How I Write a Listicle
1. Use an odd number
Gilad Lotan, data scientist at Betaworks, researched the benefits of odd-numbered lists compared to even-numbered ones. His findings, looking at Buzzfeed lists: Whenever possible, go with an odd number.
Calculating these tests, I observed a statistically significant difference in the performance of odd-length BuzzFeed listicles versus even ones.
To make a listicle odd, I like to remove the least valuable list item or split one item into two in order to make an even list odd. More on this tactic in #5, below.
2. Use a prime number
There’s no psychological evidence I could find that says our minds prefer prime numbers to non-primes. Though mathematicians do seem to find them fascinating, the Illuminati worships them, and marketers love using them.
On this last point, The Marketing Practice dug into the reasons behind prime number listicles and found that a bit of wordplay could be the draw.
Studies have shown that alliteration actually helps the brain retain information, making your headlines instantly more memorable. And it just so happens that prime numbers work really well with the staples of alliterative listicle headlines:
3 things you need to know…5 facts about…7 business secrets…
Prime numbers between 1 and 100
For quick reference, here are all the prime numbers between 1 and 100:
2, 3, 5, 7, 11, 13, 17, 19, 23, 29, 31, 37, 41, 43, 47, 53, 59, 61, 67, 71, 73, 79, 83, 89, 97
3. Create huge lists, mega lists, ultimate lists
When in doubt and whenever possible, go as big as you can.I like to call this the “and then” strategy, as in “here are some favorite free blogging tools, oh, and then here are some paid ones people swear by, oh, and then here are some of the coolest ones I personally use.”
Add up all your “and then” lists and you’ve got yourself a huge, mega, ultimate listicle.
(Interesting note: We’ve heard a bit of the opposite from readers of the Buffer blog as we routinely were putting out listicles in the 50s, 60s, and 70s range. Perhaps huge lists published on the regular might be a bit much for an audience to consume.)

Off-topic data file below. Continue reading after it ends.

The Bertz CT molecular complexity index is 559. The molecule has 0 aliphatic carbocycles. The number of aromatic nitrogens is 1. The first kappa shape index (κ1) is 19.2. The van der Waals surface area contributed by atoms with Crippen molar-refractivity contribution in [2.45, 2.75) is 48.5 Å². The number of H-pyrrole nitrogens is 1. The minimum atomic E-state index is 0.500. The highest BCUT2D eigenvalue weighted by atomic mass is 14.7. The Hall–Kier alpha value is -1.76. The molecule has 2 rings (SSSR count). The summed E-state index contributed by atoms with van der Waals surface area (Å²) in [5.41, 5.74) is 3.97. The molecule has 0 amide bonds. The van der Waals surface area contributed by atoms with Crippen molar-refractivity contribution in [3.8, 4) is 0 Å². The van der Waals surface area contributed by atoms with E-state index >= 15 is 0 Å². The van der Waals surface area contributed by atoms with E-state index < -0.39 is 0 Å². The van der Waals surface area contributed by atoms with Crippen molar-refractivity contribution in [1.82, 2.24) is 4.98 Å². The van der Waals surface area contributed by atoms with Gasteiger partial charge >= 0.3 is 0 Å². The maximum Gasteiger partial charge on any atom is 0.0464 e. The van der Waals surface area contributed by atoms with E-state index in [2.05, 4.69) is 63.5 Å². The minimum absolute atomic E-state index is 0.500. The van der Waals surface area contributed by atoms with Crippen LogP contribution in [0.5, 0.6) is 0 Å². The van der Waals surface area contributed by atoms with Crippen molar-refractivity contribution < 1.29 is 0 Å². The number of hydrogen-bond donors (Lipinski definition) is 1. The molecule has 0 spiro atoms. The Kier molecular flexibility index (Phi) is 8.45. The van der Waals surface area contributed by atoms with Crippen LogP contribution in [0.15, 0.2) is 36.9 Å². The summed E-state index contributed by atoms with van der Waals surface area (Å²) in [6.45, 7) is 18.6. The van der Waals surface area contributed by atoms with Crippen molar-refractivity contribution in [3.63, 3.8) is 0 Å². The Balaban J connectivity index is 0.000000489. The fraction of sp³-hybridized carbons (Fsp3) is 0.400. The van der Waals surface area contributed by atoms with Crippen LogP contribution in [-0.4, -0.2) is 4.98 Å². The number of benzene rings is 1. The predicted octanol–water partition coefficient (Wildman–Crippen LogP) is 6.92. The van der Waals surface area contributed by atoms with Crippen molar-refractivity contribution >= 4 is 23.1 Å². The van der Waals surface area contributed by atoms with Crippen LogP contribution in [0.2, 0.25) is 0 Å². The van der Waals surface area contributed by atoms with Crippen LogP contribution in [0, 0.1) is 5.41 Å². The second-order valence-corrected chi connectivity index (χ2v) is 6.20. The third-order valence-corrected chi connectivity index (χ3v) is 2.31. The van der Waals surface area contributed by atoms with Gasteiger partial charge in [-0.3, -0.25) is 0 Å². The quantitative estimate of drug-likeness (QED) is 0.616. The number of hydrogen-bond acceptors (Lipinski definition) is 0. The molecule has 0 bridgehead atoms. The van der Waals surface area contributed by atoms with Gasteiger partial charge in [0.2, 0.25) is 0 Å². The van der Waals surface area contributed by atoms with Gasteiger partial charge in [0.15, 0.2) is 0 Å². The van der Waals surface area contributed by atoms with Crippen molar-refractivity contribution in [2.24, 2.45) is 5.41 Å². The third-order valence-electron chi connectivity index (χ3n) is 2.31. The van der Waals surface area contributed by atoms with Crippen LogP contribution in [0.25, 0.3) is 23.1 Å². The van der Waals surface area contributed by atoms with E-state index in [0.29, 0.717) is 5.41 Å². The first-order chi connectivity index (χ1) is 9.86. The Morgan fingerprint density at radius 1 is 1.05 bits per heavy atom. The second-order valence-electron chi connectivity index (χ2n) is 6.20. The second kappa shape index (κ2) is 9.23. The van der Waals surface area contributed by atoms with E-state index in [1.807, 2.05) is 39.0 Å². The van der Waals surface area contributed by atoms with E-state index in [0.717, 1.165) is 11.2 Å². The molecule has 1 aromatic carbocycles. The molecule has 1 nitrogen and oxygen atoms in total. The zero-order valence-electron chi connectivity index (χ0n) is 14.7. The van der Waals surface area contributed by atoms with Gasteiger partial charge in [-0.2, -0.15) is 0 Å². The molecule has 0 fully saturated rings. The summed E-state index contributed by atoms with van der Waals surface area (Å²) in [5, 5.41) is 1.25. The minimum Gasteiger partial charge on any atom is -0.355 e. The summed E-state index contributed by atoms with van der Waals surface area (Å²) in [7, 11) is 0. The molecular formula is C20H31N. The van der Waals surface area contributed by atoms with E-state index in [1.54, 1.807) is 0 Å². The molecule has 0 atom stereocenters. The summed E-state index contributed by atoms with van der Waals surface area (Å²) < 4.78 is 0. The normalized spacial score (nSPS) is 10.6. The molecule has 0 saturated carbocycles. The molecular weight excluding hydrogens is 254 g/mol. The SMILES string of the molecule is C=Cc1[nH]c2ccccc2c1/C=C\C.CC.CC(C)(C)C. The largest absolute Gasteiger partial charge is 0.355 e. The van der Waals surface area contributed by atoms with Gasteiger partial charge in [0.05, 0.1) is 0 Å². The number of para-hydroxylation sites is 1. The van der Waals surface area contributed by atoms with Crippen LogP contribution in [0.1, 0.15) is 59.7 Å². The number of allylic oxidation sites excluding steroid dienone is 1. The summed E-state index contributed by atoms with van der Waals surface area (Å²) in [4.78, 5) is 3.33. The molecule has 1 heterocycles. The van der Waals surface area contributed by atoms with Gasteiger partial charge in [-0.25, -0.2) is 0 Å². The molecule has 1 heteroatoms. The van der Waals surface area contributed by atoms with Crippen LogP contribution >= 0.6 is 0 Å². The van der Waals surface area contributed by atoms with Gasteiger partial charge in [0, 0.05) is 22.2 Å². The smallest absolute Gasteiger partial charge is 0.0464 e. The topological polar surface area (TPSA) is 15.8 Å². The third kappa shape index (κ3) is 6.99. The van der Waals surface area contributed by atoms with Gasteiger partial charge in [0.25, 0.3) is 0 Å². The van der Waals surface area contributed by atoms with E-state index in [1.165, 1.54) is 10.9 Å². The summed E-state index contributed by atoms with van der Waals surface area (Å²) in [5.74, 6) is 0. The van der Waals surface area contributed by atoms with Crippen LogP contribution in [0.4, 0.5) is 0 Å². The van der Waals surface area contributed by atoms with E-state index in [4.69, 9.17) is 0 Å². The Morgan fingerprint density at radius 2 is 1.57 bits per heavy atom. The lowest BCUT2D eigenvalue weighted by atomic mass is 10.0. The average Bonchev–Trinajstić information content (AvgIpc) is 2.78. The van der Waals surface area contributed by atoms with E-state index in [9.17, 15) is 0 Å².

4. Add more depth with listicle inception
I write a lot of tools posts for the Buffer blog, huge lists of Twitter tools or marketing tools. And as I’m writing, I often find myself walking the line of wanting to be as complete as possible and also wanting to be succinct.Listicle inception helps. Basically, you put a list inside a list (yodawg) by grouping items of a similar theme.For instance, you can use the following language:
Tools like this
More free options
5. Start with way more than you need
I tend to default to more and then prune things back during the editing stages. This is true for everything I write, listicles included.When researching a listicle, jot down as many ideas as you can, research them, then cut any that don’t seem to pass muster. It’s helpful to have a big pool to work from if you need to adjust to get to an odd number or prime number (see #1 and #2, above).
6. Number each item within the post
Here’s a quick win if you’re not already doing it: Add the number before the heading of each item.Numbering each list item in a listicle helps keep things consistent, scannable, and breeze-able.
7. Write words, too
It’s okay to write lots of words inside a listicle. Buzzfeed has set an awesome standard with its listicles—big numbers, lots of pictures, little text. And it works great for the Buzzfeed audience.There’s a bit of a difference for us at Buffer. When our audience reads through a tools list, they’re likely to wonder things like, “What’s the best use for this?” or “How much does it cost?” or “What does it do exactly?” And explaining these things takes words.
How Buzzfeed writes a listicle
23 Tools and Resources to Create Images for Social Media (an example of all 7 steps here)